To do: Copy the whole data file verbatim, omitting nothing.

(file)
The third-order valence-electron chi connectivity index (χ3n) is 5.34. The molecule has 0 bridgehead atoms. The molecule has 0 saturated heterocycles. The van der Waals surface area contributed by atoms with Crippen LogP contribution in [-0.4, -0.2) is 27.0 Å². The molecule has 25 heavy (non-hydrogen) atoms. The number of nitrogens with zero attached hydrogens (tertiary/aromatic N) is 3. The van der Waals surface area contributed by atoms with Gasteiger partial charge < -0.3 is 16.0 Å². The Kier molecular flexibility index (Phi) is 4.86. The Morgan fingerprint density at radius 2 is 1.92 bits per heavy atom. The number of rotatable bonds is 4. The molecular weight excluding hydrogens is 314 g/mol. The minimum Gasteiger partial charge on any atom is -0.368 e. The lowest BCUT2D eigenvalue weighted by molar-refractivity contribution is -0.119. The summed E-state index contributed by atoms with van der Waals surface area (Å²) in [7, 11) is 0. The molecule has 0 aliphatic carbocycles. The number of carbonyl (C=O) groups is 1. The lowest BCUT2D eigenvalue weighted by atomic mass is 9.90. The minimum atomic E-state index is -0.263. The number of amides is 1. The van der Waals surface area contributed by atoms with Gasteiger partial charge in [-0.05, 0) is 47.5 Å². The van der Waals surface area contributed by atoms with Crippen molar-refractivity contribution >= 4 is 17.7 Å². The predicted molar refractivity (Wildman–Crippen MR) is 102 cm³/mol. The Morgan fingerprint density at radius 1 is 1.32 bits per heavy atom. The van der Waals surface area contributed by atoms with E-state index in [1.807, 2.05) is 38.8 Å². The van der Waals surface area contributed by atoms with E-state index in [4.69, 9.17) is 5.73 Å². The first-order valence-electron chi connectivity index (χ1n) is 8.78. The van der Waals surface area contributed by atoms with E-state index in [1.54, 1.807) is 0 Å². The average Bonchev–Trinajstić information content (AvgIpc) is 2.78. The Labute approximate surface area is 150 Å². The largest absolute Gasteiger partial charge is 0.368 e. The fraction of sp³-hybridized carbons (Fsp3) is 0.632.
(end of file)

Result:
The third-order valence-electron chi connectivity index (χ3n) is 5.34. The molecule has 0 bridgehead atoms. The molecule has 0 saturated heterocycles. The van der Waals surface area contributed by atoms with Crippen LogP contribution in [-0.4, -0.2) is 27.0 Å². The molecule has 25 heavy (non-hydrogen) atoms. The number of nitrogens with zero attached hydrogens (tertiary/aromatic N) is 3. The van der Waals surface area contributed by atoms with Gasteiger partial charge < -0.3 is 16.0 Å². The Kier molecular flexibility index (Phi) is 4.86. The Morgan fingerprint density at radius 2 is 1.92 bits per heavy atom. The number of rotatable bonds is 4. The molecular weight excluding hydrogens is 314 g/mol. The minimum Gasteiger partial charge on any atom is -0.368 e. The lowest BCUT2D eigenvalue weighted by molar-refractivity contribution is -0.119. The summed E-state index contributed by atoms with van der Waals surface area (Å²) in [7, 11) is 0. The molecule has 0 aliphatic carbocycles. The number of carbonyl (C=O) groups is 1. The lowest BCUT2D eigenvalue weighted by atomic mass is 9.90. The minimum atomic E-state index is -0.263. The number of amides is 1. The van der Waals surface area contributed by atoms with Gasteiger partial charge in [-0.05, 0) is 47.5 Å². The van der Waals surface area contributed by atoms with Crippen molar-refractivity contribution >= 4 is 17.7 Å². The predicted molar refractivity (Wildman–Crippen MR) is 102 cm³/mol. The Morgan fingerprint density at radius 1 is 1.32 bits per heavy atom. The van der Waals surface area contributed by atoms with E-state index in [1.807, 2.05) is 38.8 Å². The van der Waals surface area contributed by atoms with E-state index in [4.69, 9.17) is 5.73 Å². The first-order valence-electron chi connectivity index (χ1n) is 8.78. The van der Waals surface area contributed by atoms with E-state index in [1.54, 1.807) is 0 Å². The average Bonchev–Trinajstić information content (AvgIpc) is 2.78. The Labute approximate surface area is 150 Å². The largest absolute Gasteiger partial charge is 0.368 e. The fraction of sp³-hybridized carbons (Fsp3) is 0.632.